This post is one of a series on projects supported by the New England Aquarium’s Marine Conservation Action Fund (MCAF). Through MCAF, the Aquarium supports researchers, conservationists, and grassroots organizations around the world as they work to address the most challenging problems facing the ocean.
MCAF Fellow Dr. Lucy Keith-Diagne, Executive Director of the African Aquatic Conservation Fund, leads a successful African manatee conservation program in Senegal and throughout West Africa. This work is done in collaboration with a local team and networks and has been supported in part by MCAF. In this post, Dr. Keith-Diagne describes the team’s efforts to protect African manatees and educate local communities despite the challenges the global pandemic brings.
By Lucy Keith-Diagne
Outside of the African continent, most people are unaware that manatees live there, or how intensely threatened they are. African manatees look a lot like their cousins in Florida, except they’re smaller. They live in 21 countries that cover an area larger than the size of the continental USA and they can be found in both nearshore coastal habitats as well as inland lakes and rivers. I’ve been studying African manatees since 2006, working to understand how many populations exist across their enormous range, learning what habitat and food resources they need, and working to identify and stop the many threats they face from humans.
Nine African manatee researcher colleagues and I are in our third year of documenting all threats to African manatees and number captured or killed in five countries: Senegal, The Gambia, Nigeria, Cameroon, and the Democratic Republic of the Congo. We work with our local networks and contacts to document manatees killed by all threats in order to build a database that can be shared with wildlife law enforcement agencies and organizations, as well as other partners such as fisheries cooperatives, dam management authorities, and marine protected areas. The goal is to provide evidence to law enforcement and encourage them to arrest people who kill or illegally capture manatees. Additionally, once we know where manatees are killed, we can work to create protected areas and alternative livelihoods, and to focus our education programs to help stop it.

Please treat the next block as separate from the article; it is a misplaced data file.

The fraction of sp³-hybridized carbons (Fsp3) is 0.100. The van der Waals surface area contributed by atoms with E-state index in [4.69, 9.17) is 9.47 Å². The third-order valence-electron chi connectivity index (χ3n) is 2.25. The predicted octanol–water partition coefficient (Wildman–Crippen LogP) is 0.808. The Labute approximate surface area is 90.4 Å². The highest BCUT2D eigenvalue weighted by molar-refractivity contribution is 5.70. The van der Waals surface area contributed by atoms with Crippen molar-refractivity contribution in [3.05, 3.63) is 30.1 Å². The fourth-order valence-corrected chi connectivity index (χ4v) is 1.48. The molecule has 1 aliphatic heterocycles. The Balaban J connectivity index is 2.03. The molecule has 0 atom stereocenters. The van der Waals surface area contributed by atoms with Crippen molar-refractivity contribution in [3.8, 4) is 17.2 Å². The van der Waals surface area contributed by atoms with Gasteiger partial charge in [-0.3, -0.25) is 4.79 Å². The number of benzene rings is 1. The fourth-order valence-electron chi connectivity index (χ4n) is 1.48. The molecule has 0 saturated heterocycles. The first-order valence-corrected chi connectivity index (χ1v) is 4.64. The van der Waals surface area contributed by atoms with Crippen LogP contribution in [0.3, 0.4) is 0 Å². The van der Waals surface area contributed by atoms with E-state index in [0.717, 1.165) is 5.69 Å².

Before the pandemic started this year, I was busy doing threat assessment surveys and training manatee rescue techniques to fisheries and wildlife officers in eastern Senegal. In mid-March, Senegal instituted travel restrictions and a curfew, which helped to limit the spread of the virus, but also meant I was confined to home. Most of my colleagues in other African countries were as well. But we quickly realized that although most wildlife enforcement staff and our network that reports manatees were staying home, the poachers were using the pandemic as an opportunity to kill them, knowing that fewer people were watching (this isn’t limited to African manatees, unfortunately lots of other wildlife are also being illegally killed during the pandemic). So we’ve had to find other ways to get the information, such as calling our contacts instead of visiting in person, and watching social media and the news for stories on manatees being killed. In some places, people have no fear of arrest because the wildlife authorities don’t enforce the law, so people post photos and videos of manatees they have killed. While it’s heartbreaking to see these images and news stories, it helps us to know where action is needed and provides us with proof to encourage wildlife authorities. We’re hoping to get back out there ourselves as soon as it’s safe.
In the meantime, I’m also working to analyze and publish the results of other African manatee satellite tracking, genetics and other studies that will help expand our knowledge and protect them. Using genetics, I’ve identified the first four distinct populations of African manatees across their range including 2 coastal populations and separate populations in the Senegal and Niger Rivers. The first satellite tracking study of African manatees taught us about important feeding sites and movement patterns in the Senegal River, including documenting the longest travel record for an African manatee. I’m very grateful for the support of MCAF for both the threat assessments as well as much needed analysis and writing time to publish the results of our work.